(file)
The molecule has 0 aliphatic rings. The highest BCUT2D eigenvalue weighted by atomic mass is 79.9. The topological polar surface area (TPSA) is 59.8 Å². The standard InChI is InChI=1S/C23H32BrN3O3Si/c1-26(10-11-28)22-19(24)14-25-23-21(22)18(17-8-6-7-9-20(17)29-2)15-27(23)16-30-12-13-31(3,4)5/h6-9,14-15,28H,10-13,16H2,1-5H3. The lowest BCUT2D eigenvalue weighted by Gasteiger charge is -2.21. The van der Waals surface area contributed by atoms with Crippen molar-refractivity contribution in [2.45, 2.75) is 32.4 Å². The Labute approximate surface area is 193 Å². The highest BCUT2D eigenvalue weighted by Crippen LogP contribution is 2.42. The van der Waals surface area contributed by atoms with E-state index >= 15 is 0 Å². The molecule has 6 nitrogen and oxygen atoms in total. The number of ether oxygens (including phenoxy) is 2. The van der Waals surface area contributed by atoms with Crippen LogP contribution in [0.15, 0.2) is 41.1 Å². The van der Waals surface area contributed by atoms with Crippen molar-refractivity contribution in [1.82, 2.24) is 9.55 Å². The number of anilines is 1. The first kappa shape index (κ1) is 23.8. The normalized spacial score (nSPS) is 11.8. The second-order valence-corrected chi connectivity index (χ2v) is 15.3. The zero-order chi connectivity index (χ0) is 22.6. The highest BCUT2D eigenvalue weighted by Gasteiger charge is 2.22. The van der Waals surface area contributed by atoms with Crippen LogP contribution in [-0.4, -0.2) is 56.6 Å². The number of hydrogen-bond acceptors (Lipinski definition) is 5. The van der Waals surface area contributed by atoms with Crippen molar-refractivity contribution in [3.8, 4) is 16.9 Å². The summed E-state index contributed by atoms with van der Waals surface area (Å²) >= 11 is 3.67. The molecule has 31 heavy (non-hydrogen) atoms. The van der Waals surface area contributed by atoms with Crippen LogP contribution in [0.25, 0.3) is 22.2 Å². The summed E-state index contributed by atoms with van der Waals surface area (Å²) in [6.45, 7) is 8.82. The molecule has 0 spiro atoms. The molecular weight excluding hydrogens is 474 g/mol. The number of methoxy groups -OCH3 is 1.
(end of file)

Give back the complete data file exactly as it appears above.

The molecule has 0 aliphatic rings. The highest BCUT2D eigenvalue weighted by atomic mass is 79.9. The topological polar surface area (TPSA) is 59.8 Å². The standard InChI is InChI=1S/C23H32BrN3O3Si/c1-26(10-11-28)22-19(24)14-25-23-21(22)18(17-8-6-7-9-20(17)29-2)15-27(23)16-30-12-13-31(3,4)5/h6-9,14-15,28H,10-13,16H2,1-5H3. The lowest BCUT2D eigenvalue weighted by Gasteiger charge is -2.21. The van der Waals surface area contributed by atoms with Crippen molar-refractivity contribution in [2.45, 2.75) is 32.4 Å². The Labute approximate surface area is 193 Å². The highest BCUT2D eigenvalue weighted by Crippen LogP contribution is 2.42. The van der Waals surface area contributed by atoms with E-state index >= 15 is 0 Å². The molecule has 6 nitrogen and oxygen atoms in total. The number of ether oxygens (including phenoxy) is 2. The van der Waals surface area contributed by atoms with Crippen LogP contribution in [0.15, 0.2) is 41.1 Å². The van der Waals surface area contributed by atoms with Crippen molar-refractivity contribution in [1.82, 2.24) is 9.55 Å². The number of anilines is 1. The first kappa shape index (κ1) is 23.8. The normalized spacial score (nSPS) is 11.8. The second-order valence-corrected chi connectivity index (χ2v) is 15.3. The zero-order chi connectivity index (χ0) is 22.6. The highest BCUT2D eigenvalue weighted by Gasteiger charge is 2.22. The van der Waals surface area contributed by atoms with Crippen LogP contribution in [-0.4, -0.2) is 56.6 Å². The number of hydrogen-bond acceptors (Lipinski definition) is 5. The van der Waals surface area contributed by atoms with Crippen molar-refractivity contribution in [3.8, 4) is 16.9 Å². The summed E-state index contributed by atoms with van der Waals surface area (Å²) >= 11 is 3.67. The molecule has 31 heavy (non-hydrogen) atoms. The van der Waals surface area contributed by atoms with Crippen LogP contribution in [0.25, 0.3) is 22.2 Å². The summed E-state index contributed by atoms with van der Waals surface area (Å²) in [6.45, 7) is 8.82. The molecule has 0 spiro atoms. The molecular weight excluding hydrogens is 474 g/mol. The number of methoxy groups -OCH3 is 1.